He realized the man had asked a question. "Sorry, I became distracted. You will repeat it?"
A flicker of irritation in the man's penetrating dark eyes broke the emotionless mask he wore so effectively. "How would you like to receive the money? I suggest it be wired to an off-shore account. I assume you have one?"
Sergio studied the man's face for a hint of what disturbed him so. Chiseled, rugged features that he supposed women found handsome. From his perspective the only mar was a shock of white from the widow's peak—a contrasting streak against black hair combed straight back. A flaw Sergio would have taken care of if it were his. Maybe there was nothing sinister there at all, he decided. Maybe his nervousness was nothing more than the muffled voice of his conscience shouting to be heard above the cacophony the hundred thousand dollar offer caused. An additional fifty thousand, if all went as planned.
"No, but I will open one tomorrow."
Sergio realized he'd just moved one step closer to consummating the deal. Did he really want to do this? He thought of childhood stories of men who made pacts with the devil. But this is not the devil, he reminded himself.
Are you very certain of this? Do you know this to be fact?
Sergio Vericelli felt a shiver snake down his vertebrae spine only to be chased away by the thought of what $500,000 would buy.
"Excellent. Then we are agreed?"
Sergio swallowed only to find his mouth dry. "Agreed."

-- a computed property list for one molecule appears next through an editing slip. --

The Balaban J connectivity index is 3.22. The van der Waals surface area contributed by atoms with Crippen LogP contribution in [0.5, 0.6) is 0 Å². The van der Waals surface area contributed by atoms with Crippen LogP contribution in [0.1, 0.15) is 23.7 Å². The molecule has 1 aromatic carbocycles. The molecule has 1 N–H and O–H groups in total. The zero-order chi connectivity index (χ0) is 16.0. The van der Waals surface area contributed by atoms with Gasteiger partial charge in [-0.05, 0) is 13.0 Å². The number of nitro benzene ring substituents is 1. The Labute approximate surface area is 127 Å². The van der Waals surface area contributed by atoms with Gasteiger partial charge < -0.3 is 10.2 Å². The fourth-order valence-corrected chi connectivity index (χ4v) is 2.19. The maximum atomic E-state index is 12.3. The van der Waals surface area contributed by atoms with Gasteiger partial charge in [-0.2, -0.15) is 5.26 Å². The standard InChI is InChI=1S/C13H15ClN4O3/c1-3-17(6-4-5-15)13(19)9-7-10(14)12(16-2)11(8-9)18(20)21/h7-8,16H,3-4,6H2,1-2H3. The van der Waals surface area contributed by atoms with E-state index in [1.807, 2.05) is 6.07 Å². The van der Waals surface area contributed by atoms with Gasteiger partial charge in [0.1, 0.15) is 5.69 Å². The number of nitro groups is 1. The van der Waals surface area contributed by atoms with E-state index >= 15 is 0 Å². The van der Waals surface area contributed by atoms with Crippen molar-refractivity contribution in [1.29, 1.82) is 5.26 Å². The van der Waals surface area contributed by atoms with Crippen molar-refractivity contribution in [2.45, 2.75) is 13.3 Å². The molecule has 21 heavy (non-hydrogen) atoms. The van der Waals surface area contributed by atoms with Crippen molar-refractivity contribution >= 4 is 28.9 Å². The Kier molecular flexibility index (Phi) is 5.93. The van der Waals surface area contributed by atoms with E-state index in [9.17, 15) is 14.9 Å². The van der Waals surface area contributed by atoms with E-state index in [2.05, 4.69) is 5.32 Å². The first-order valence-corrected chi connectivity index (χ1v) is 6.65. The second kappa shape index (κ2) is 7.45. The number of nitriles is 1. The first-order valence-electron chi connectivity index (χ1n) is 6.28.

The man with the shock of white hair held out his hand.
A primitive gut-level fear caused Sergio to hesitate a beat before clasping the dry, warm flesh. But the moment the other man's fingers wrapped around his, dreams of further riches smothered those fears.
August, Seattle, Washington, McDonalds Restaurant
Larry Childs wiped sweat from his brow with the back of his forearm and tried to ignore the pounding in his temples. It was hotter than hell behind the grill, the smell of sizzling fry grease cloying, nauseating him more and more. Suddenly, bitter, bilious gastric acid shot up his esophagus. He swallowed what he could but a small residual burned the back of his throat. He remembered the dark olive, vile gunk spewing from his mouth ten minutes ago as he had bent over stained, urine scented porcelain. He gagged again at the mere memory. This time a bolus of stomach juice shot upwards, rushing toward his mouth so fast he knew he wouldn't make it to the john. Eyes wide with fear, right hand clamped against gritted teeth, he frantically scanned the greasy work area for a waste basket.
The warm liquid hit his palate with the force of a home run. Both knees buckled. His vision dimmed. His right hand shot out, connecting with something solid. With his lips and hand forming a tight barrier, the path of least resistance became his nose. The sickly green fluid spewed from both nostrils onto the hot grill. (Continues...)
Excerpted from Dead Errors by Allen Wyler. Copyright © 2012 Allen Wyler. Excerpted by permission of Astor + Blue Editions, LLC.
All rights reserved. No part of this excerpt may be reproduced or reprinted without permission in writing from the publisher.
Excerpts are provided by Dial-A-Book Inc. solely for the personal use of visitors to this web site.